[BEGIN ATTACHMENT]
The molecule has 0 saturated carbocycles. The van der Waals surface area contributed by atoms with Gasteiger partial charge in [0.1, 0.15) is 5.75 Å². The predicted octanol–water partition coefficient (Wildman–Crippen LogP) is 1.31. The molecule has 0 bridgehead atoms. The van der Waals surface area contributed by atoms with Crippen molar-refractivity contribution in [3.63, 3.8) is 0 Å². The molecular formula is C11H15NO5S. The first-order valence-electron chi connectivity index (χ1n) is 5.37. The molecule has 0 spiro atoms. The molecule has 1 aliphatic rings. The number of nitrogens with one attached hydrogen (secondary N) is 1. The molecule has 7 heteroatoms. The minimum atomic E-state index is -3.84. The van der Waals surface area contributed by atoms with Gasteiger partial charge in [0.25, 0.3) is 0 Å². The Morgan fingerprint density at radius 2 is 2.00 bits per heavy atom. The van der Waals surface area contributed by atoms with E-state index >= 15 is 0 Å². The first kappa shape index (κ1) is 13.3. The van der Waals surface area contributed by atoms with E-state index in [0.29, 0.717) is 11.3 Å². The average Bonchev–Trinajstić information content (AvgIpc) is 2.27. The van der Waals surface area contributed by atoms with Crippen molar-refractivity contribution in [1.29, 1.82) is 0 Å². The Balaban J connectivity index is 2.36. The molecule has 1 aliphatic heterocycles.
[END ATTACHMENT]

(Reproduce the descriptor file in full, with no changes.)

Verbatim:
The molecule has 0 saturated carbocycles. The van der Waals surface area contributed by atoms with Gasteiger partial charge in [0.1, 0.15) is 5.75 Å². The predicted octanol–water partition coefficient (Wildman–Crippen LogP) is 1.31. The molecule has 0 bridgehead atoms. The van der Waals surface area contributed by atoms with Crippen molar-refractivity contribution in [3.63, 3.8) is 0 Å². The molecular formula is C11H15NO5S. The first-order valence-electron chi connectivity index (χ1n) is 5.37. The molecule has 0 spiro atoms. The molecule has 1 aliphatic rings. The number of nitrogens with one attached hydrogen (secondary N) is 1. The molecule has 7 heteroatoms. The minimum atomic E-state index is -3.84. The van der Waals surface area contributed by atoms with Gasteiger partial charge in [0.25, 0.3) is 0 Å². The Morgan fingerprint density at radius 2 is 2.00 bits per heavy atom. The van der Waals surface area contributed by atoms with E-state index >= 15 is 0 Å². The first kappa shape index (κ1) is 13.3. The van der Waals surface area contributed by atoms with E-state index in [0.29, 0.717) is 11.3 Å². The average Bonchev–Trinajstić information content (AvgIpc) is 2.27. The van der Waals surface area contributed by atoms with Crippen molar-refractivity contribution in [1.29, 1.82) is 0 Å². The Balaban J connectivity index is 2.36. The molecule has 1 aliphatic heterocycles.